THE NATIONAL SCENE
The Man From St. Urbain discovers the West
A year ago novelist Mordecai Richler ventured out from hometown Montreal for a western Grand Tour. Flere are some pages from his journal of discovery
On my last day in the west, I discover the 5,000 Magic Fingers of the Massaging Assembly, advertised on the unit bolted to my bed. “It quickly car-
ries you into the land of tingling ease and relaxation, 25 cents for 15 minutes.” For small change, the promise of rapture.
Yielding to the magic fingers, which do not caress, alas, but instead grind away beneath me, adrift on a palpitating bed in the Highlander Motor Hotel, Calgary 42 (“A Place Ye Canna’ Forget”), briefly grateful not to be in Sodom where strangers were cut to the bed’s measure, I try to splinter some sense out of the last, decidedly frenetic, 11 days. My western Grand Tour.
Swimming before me there is one triumphant image of prairie loneliness overcome by hubris. In Brandon, Manitoba, a teen-aged girl struggles toward me over towering snowbanks, defiantly wearing a maxicoat. Then I am on the spectacular Banff highway again, spinning toward Jasper through a blizzard, only the road ahead visible, when the snows suddenly recede and the menacing mountains emerge, closing in on me. In Edmonton, I am introduced to students as “a wandering tenderfoot.” Yes, indeed. But to begin at the beginning.
Like many Canadians of my generation, I have only a fragmented sense of country. Home, in my case, is Montreal, the rest, geography. I’m prepared to believe the fault is mine. I’ve never been north or to the Maritimes. To my shame, I have not even been west before. I have flown to Vancouver, that city by the sea with the soul of a remittance man, but never seen the prairies plain. Hitherto, I knew the west only by rumor of its most raucous ritual, the Calgary Stampede, and by its itinerant buffoons and literary sensibilities. The Grey Cup yahoos and Johnny Diefenbaker, perceived once in Ottawa, and the books of Sinclair Ross, Margaret Laurence, Adele Wiseman and Jack Ludwig.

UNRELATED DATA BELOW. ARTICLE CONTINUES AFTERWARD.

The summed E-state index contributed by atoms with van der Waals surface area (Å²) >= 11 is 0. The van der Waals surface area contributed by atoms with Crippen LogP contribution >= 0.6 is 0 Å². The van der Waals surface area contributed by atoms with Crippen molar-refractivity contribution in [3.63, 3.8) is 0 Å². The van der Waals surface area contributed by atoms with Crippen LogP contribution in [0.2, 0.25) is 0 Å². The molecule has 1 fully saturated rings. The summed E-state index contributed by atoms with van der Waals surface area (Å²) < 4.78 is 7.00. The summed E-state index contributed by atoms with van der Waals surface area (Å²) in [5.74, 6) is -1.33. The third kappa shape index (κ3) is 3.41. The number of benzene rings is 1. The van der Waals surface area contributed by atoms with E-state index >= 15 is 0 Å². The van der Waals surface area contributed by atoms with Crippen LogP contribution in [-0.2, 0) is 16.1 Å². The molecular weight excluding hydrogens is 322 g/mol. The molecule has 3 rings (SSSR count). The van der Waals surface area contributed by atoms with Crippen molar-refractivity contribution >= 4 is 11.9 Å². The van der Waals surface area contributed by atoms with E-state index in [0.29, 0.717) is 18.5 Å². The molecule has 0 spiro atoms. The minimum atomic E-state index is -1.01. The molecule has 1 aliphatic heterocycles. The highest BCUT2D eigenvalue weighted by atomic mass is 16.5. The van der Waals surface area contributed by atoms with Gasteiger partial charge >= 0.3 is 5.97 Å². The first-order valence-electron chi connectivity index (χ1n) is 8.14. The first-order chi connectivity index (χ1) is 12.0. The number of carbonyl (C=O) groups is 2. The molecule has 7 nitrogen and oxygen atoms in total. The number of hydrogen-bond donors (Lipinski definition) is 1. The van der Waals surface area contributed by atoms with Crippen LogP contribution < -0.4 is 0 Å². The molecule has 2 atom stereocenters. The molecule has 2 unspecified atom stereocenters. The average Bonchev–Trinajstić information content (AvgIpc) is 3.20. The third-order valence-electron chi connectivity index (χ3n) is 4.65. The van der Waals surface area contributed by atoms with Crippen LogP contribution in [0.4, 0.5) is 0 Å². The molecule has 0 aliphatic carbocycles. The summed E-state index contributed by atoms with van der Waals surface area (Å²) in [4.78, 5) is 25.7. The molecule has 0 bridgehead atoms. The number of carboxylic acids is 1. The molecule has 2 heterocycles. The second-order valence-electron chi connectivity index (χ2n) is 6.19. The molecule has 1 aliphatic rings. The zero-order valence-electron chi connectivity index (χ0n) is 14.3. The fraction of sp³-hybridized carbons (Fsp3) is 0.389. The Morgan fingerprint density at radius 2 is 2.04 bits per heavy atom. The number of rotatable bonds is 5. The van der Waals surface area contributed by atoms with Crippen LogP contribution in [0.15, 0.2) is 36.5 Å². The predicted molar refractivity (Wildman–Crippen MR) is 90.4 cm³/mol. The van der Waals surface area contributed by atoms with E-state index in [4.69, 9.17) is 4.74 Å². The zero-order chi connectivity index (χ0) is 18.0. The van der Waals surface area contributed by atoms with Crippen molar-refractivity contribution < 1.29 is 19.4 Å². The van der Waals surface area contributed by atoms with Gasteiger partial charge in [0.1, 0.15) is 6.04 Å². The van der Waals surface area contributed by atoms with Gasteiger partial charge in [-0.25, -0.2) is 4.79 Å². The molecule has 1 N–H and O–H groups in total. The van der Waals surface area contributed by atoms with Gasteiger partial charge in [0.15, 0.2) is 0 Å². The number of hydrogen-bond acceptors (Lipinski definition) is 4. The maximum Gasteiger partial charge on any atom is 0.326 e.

And so, just before flying off to Toronto from England, I spent an evening skimming through these books again, seeking instruction. After a weekend in Toronto, I packed for the west.
Following Sir George Simpson and David Thompson, after the Selkirk Settlers, admittedly more carpetbagger than voyageur, I was setting out without benefit of pemmican or bacon fat or even mukluks, but was armed instead with Remy Martin, a plentiful supply of Havanas, and of course a return ticket. To come clean, my purpose was twofold. I was to speak at several universities, knocking an act into shape on the campus vaudeville circuit, and report on my trip for this magazine.
Above all, I was delighted to be invited to make a journey long overdue, perversely undertaken in March, our country’s most grueling month, when everybody is justifiably fed up because the winter has lasted too long